What does this mean Mobile World Congress? Whilst in the future, it’ll be 5G that facilitates the IIoT, this year we’ll see a demand from the IIoT sector for 4.5G, which offers the speed and latency to cope with most of today’s IIoT demands. 4.5G technology can co-exist with 5G when the networks arrive and will continue to be used for years to come. There will therefore be a demand for coverage systems that can support 4.5G today and can support 5G when the technology arrives. Whilst a lot of the hype at MWC will be around 5G, there will also be a huge amount of discussion regarding how today’s technology can support critical IoT systems.
5G will create a culture clash between traditional tech and vertical sectors
Pio Suh, Managing Director, IPCom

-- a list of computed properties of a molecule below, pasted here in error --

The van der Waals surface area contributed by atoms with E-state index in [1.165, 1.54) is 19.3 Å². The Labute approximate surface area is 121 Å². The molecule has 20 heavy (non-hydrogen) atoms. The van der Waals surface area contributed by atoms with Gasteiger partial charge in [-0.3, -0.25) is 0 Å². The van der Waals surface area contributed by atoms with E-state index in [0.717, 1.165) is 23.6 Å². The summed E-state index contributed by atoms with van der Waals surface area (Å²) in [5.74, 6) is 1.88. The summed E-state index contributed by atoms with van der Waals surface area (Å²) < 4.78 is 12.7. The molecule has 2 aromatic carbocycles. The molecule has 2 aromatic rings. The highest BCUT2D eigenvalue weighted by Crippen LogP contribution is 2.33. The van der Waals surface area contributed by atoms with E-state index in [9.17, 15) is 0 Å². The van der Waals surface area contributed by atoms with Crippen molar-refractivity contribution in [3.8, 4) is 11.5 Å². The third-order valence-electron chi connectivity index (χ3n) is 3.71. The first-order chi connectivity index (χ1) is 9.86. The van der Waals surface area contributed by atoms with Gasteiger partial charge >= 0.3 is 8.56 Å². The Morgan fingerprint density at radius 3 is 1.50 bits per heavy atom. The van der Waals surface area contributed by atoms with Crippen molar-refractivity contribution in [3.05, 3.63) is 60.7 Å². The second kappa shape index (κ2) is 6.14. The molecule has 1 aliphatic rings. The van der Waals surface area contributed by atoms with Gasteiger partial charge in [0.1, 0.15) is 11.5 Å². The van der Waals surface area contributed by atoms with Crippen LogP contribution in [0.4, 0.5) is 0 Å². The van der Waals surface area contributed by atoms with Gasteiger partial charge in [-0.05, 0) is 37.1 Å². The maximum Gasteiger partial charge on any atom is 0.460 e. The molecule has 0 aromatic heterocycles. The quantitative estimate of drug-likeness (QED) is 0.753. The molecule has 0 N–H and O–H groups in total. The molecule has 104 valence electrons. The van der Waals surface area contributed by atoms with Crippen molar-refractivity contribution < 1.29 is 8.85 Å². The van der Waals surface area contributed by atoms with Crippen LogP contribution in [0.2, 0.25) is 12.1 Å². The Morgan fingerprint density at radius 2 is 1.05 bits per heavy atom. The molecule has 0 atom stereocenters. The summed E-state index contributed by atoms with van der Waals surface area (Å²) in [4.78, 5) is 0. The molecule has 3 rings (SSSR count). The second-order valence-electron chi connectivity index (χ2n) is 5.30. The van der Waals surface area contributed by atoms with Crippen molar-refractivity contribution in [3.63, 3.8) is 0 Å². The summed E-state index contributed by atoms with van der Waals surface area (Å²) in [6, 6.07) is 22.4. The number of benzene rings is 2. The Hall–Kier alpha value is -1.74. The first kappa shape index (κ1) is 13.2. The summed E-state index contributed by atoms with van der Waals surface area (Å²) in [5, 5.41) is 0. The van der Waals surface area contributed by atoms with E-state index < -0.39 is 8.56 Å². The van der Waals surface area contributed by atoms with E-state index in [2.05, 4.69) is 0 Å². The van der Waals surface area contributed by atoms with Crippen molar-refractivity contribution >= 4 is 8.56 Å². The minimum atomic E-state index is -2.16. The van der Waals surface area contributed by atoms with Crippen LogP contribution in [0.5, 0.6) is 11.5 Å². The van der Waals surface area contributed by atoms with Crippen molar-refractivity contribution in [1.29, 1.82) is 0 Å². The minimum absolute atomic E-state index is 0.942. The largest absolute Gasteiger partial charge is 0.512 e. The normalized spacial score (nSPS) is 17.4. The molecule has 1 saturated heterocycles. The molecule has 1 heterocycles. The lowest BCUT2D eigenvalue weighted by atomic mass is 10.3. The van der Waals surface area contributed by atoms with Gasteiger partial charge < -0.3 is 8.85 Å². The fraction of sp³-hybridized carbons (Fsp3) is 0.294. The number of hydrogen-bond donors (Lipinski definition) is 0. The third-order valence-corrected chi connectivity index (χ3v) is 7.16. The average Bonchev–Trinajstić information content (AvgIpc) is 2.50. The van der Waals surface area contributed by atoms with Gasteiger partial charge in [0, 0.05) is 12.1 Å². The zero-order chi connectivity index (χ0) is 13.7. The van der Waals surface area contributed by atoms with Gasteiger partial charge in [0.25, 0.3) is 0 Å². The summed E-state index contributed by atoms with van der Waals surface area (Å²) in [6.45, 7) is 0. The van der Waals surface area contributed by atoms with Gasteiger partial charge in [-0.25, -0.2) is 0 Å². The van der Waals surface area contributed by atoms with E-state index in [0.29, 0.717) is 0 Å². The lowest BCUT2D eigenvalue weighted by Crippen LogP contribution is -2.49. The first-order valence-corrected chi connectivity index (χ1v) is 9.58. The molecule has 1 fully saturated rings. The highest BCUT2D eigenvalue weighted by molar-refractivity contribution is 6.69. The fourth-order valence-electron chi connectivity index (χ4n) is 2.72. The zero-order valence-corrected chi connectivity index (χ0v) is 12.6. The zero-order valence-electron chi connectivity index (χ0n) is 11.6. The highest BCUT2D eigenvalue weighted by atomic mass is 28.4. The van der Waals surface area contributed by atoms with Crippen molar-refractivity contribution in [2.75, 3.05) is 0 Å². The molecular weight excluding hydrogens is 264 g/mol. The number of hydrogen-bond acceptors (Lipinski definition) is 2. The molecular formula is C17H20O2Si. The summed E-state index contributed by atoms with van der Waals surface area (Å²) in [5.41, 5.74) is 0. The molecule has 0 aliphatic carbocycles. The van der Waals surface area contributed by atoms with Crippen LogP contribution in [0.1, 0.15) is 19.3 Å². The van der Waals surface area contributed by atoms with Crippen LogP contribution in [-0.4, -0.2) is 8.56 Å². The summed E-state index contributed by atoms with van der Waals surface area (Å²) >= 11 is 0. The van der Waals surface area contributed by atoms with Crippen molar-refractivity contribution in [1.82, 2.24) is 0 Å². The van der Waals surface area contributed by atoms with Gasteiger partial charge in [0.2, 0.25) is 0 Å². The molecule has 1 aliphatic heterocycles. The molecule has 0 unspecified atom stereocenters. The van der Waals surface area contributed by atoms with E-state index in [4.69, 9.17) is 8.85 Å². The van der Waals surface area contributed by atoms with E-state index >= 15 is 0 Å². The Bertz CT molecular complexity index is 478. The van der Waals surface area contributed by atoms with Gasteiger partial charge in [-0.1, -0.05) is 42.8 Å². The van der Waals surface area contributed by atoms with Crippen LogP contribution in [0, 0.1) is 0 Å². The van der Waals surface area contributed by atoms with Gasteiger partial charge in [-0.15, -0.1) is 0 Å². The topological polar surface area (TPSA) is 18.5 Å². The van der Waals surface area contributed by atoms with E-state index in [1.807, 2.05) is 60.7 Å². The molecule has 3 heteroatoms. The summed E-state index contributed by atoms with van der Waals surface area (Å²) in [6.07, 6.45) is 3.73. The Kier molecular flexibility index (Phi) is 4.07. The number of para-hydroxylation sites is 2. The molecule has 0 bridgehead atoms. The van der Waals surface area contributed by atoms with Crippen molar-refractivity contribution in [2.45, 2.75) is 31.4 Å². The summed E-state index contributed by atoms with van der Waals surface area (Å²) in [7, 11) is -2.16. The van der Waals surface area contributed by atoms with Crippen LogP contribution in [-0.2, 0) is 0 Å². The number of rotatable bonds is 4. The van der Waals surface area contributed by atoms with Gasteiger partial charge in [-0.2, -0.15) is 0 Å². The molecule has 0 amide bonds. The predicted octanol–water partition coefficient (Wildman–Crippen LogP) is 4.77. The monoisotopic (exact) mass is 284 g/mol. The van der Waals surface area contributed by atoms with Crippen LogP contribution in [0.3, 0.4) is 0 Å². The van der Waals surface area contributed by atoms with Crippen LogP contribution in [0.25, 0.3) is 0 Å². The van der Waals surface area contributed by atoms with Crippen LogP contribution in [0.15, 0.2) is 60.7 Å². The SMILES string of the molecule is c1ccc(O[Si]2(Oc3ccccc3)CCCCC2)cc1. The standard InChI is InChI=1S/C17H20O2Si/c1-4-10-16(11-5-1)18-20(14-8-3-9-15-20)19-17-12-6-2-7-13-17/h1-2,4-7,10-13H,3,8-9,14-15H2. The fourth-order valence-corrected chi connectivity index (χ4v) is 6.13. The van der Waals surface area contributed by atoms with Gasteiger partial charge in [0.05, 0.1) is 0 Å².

“At MWC this year, 5G handset launches and networks will steal the limelight. However, there will also be a big focus on how 5G can unlock opportunities in vertical sectors. Automotive, healthcare, smart cities, agriculture, manufacturing – it’s these industries where the lucrative businesses cases lie, and which are driving the development of technologies.
“This has been great for these sectors while business cases were purely hypothetical. However, at MWC we can expect to see some innovations come to fruition, and with them the issues and complexity of how to license patent bearing devices of these 5G technologies. For example, major car manufacturers will need to research, negotiate and finally obtain necessary patent licenses for their connected cars. This is something very new to them as traditionally major car manufacturers left it to their suppliers to deal with IP.
“Vertical sectors hoping to capitalise on 5G and the IoT will suddenly have to become technical experts and intellectual property (IP) pros. Failure to successfully navigate the landscape could result in litigation, which could stifle progress. These parties will require guidance, education, and a clear-cut route to fairly obtaining and using IP related to 5G.”
The race for 5G commercialization begins in the RAN
Steve Papa, CEO, Founder, Parallel Wireless